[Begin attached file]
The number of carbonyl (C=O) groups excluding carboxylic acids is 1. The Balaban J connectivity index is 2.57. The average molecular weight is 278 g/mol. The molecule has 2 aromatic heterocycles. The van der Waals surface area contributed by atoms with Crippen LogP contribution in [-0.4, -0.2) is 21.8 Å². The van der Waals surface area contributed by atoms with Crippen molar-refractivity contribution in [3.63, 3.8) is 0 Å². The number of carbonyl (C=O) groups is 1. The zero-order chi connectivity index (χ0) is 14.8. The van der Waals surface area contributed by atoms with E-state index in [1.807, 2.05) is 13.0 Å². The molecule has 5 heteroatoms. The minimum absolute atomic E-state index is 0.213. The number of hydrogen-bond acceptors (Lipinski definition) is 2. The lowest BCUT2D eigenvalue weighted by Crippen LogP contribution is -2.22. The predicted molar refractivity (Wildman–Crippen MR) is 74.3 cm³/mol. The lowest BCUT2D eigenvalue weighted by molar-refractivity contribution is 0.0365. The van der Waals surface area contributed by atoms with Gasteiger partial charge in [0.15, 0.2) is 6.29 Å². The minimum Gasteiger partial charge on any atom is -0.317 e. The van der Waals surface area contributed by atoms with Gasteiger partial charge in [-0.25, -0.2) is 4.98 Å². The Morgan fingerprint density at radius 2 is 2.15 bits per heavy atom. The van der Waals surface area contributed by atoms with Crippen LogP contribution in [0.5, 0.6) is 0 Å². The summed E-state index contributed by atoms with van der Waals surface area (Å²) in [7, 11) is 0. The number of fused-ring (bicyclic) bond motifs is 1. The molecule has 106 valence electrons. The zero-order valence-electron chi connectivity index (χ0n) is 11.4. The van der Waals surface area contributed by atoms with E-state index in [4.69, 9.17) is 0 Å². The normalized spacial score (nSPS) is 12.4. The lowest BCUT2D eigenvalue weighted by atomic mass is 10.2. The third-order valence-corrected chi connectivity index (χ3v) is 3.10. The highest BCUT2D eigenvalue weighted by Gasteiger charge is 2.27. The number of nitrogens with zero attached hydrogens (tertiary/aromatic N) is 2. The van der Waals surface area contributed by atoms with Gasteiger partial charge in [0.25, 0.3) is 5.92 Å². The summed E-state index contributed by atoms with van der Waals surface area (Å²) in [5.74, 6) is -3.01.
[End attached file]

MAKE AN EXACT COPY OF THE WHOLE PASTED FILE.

The number of carbonyl (C=O) groups excluding carboxylic acids is 1. The Balaban J connectivity index is 2.57. The average molecular weight is 278 g/mol. The molecule has 2 aromatic heterocycles. The van der Waals surface area contributed by atoms with Crippen LogP contribution in [-0.4, -0.2) is 21.8 Å². The van der Waals surface area contributed by atoms with Crippen molar-refractivity contribution in [3.63, 3.8) is 0 Å². The number of carbonyl (C=O) groups is 1. The zero-order chi connectivity index (χ0) is 14.8. The van der Waals surface area contributed by atoms with E-state index in [1.807, 2.05) is 13.0 Å². The molecule has 5 heteroatoms. The minimum absolute atomic E-state index is 0.213. The number of hydrogen-bond acceptors (Lipinski definition) is 2. The lowest BCUT2D eigenvalue weighted by Crippen LogP contribution is -2.22. The predicted molar refractivity (Wildman–Crippen MR) is 74.3 cm³/mol. The lowest BCUT2D eigenvalue weighted by molar-refractivity contribution is 0.0365. The van der Waals surface area contributed by atoms with Gasteiger partial charge in [0.15, 0.2) is 6.29 Å². The minimum Gasteiger partial charge on any atom is -0.317 e. The van der Waals surface area contributed by atoms with Gasteiger partial charge in [-0.25, -0.2) is 4.98 Å². The Morgan fingerprint density at radius 2 is 2.15 bits per heavy atom. The van der Waals surface area contributed by atoms with Crippen LogP contribution in [0.5, 0.6) is 0 Å². The summed E-state index contributed by atoms with van der Waals surface area (Å²) in [7, 11) is 0. The number of fused-ring (bicyclic) bond motifs is 1. The molecule has 106 valence electrons. The zero-order valence-electron chi connectivity index (χ0n) is 11.4. The van der Waals surface area contributed by atoms with E-state index in [4.69, 9.17) is 0 Å². The normalized spacial score (nSPS) is 12.4. The lowest BCUT2D eigenvalue weighted by atomic mass is 10.2. The third-order valence-corrected chi connectivity index (χ3v) is 3.10. The highest BCUT2D eigenvalue weighted by Gasteiger charge is 2.27. The number of nitrogens with zero attached hydrogens (tertiary/aromatic N) is 2. The van der Waals surface area contributed by atoms with Gasteiger partial charge in [0.25, 0.3) is 5.92 Å². The summed E-state index contributed by atoms with van der Waals surface area (Å²) in [5.74, 6) is -3.01.